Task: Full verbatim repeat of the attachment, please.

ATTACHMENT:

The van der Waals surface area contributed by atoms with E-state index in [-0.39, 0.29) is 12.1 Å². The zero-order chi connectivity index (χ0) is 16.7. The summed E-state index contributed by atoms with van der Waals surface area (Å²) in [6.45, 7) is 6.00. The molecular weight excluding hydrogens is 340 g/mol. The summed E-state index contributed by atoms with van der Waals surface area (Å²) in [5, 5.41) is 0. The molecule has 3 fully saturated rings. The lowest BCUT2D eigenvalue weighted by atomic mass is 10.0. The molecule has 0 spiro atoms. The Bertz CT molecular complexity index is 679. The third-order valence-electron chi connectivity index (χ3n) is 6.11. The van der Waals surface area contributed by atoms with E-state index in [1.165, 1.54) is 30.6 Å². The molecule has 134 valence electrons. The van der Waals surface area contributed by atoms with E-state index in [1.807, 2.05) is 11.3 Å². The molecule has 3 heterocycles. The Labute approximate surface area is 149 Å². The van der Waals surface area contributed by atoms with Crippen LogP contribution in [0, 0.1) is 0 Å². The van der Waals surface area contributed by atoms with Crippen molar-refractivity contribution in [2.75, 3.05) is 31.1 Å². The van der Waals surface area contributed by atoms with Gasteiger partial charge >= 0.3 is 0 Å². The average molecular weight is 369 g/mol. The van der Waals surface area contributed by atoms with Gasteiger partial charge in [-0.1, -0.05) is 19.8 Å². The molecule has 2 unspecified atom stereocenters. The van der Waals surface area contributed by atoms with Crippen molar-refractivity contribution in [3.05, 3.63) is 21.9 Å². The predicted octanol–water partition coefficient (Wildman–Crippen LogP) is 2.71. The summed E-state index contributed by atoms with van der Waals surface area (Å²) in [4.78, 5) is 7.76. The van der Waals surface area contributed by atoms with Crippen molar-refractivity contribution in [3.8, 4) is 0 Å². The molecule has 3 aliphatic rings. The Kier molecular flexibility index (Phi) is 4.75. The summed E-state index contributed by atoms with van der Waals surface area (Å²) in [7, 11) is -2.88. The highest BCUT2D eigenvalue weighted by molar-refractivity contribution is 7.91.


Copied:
The van der Waals surface area contributed by atoms with E-state index in [-0.39, 0.29) is 12.1 Å². The zero-order chi connectivity index (χ0) is 16.7. The summed E-state index contributed by atoms with van der Waals surface area (Å²) in [6.45, 7) is 6.00. The molecular weight excluding hydrogens is 340 g/mol. The summed E-state index contributed by atoms with van der Waals surface area (Å²) in [5, 5.41) is 0. The molecule has 3 fully saturated rings. The lowest BCUT2D eigenvalue weighted by atomic mass is 10.0. The molecule has 0 spiro atoms. The Bertz CT molecular complexity index is 679. The third-order valence-electron chi connectivity index (χ3n) is 6.11. The van der Waals surface area contributed by atoms with E-state index in [1.165, 1.54) is 30.6 Å². The molecule has 134 valence electrons. The van der Waals surface area contributed by atoms with E-state index in [1.807, 2.05) is 11.3 Å². The molecule has 3 heterocycles. The Labute approximate surface area is 149 Å². The van der Waals surface area contributed by atoms with Crippen LogP contribution in [0, 0.1) is 0 Å². The van der Waals surface area contributed by atoms with Crippen molar-refractivity contribution in [2.75, 3.05) is 31.1 Å². The van der Waals surface area contributed by atoms with Gasteiger partial charge >= 0.3 is 0 Å². The average molecular weight is 369 g/mol. The van der Waals surface area contributed by atoms with Gasteiger partial charge in [-0.1, -0.05) is 19.8 Å². The molecule has 2 unspecified atom stereocenters. The van der Waals surface area contributed by atoms with Crippen molar-refractivity contribution in [3.05, 3.63) is 21.9 Å². The predicted octanol–water partition coefficient (Wildman–Crippen LogP) is 2.71. The summed E-state index contributed by atoms with van der Waals surface area (Å²) in [4.78, 5) is 7.76. The van der Waals surface area contributed by atoms with Crippen molar-refractivity contribution in [3.8, 4) is 0 Å². The molecule has 3 aliphatic rings. The Kier molecular flexibility index (Phi) is 4.75. The summed E-state index contributed by atoms with van der Waals surface area (Å²) in [7, 11) is -2.88. The highest BCUT2D eigenvalue weighted by molar-refractivity contribution is 7.91.